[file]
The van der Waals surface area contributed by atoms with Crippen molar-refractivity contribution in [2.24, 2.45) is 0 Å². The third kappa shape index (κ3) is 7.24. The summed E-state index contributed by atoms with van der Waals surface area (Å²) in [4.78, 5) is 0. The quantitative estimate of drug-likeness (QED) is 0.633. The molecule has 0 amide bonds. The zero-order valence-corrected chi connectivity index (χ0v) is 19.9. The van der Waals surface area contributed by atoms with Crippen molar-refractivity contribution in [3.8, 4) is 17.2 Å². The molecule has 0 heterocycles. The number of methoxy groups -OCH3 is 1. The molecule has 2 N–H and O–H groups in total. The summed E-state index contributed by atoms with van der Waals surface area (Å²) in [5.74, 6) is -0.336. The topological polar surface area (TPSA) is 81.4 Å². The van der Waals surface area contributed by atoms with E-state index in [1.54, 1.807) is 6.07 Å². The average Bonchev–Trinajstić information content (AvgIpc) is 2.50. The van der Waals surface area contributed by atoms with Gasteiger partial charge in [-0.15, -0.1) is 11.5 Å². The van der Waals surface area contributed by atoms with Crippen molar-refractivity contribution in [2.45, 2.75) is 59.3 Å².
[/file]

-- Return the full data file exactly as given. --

The van der Waals surface area contributed by atoms with Crippen molar-refractivity contribution in [2.24, 2.45) is 0 Å². The third kappa shape index (κ3) is 7.24. The summed E-state index contributed by atoms with van der Waals surface area (Å²) in [4.78, 5) is 0. The quantitative estimate of drug-likeness (QED) is 0.633. The molecule has 0 amide bonds. The zero-order valence-corrected chi connectivity index (χ0v) is 19.9. The van der Waals surface area contributed by atoms with Crippen molar-refractivity contribution in [3.8, 4) is 17.2 Å². The molecule has 0 heterocycles. The number of methoxy groups -OCH3 is 1. The molecule has 2 N–H and O–H groups in total. The summed E-state index contributed by atoms with van der Waals surface area (Å²) in [5.74, 6) is -0.336. The topological polar surface area (TPSA) is 81.4 Å². The van der Waals surface area contributed by atoms with E-state index in [1.54, 1.807) is 6.07 Å². The average Bonchev–Trinajstić information content (AvgIpc) is 2.50. The van der Waals surface area contributed by atoms with Gasteiger partial charge in [-0.15, -0.1) is 11.5 Å². The van der Waals surface area contributed by atoms with Crippen molar-refractivity contribution in [2.45, 2.75) is 59.3 Å².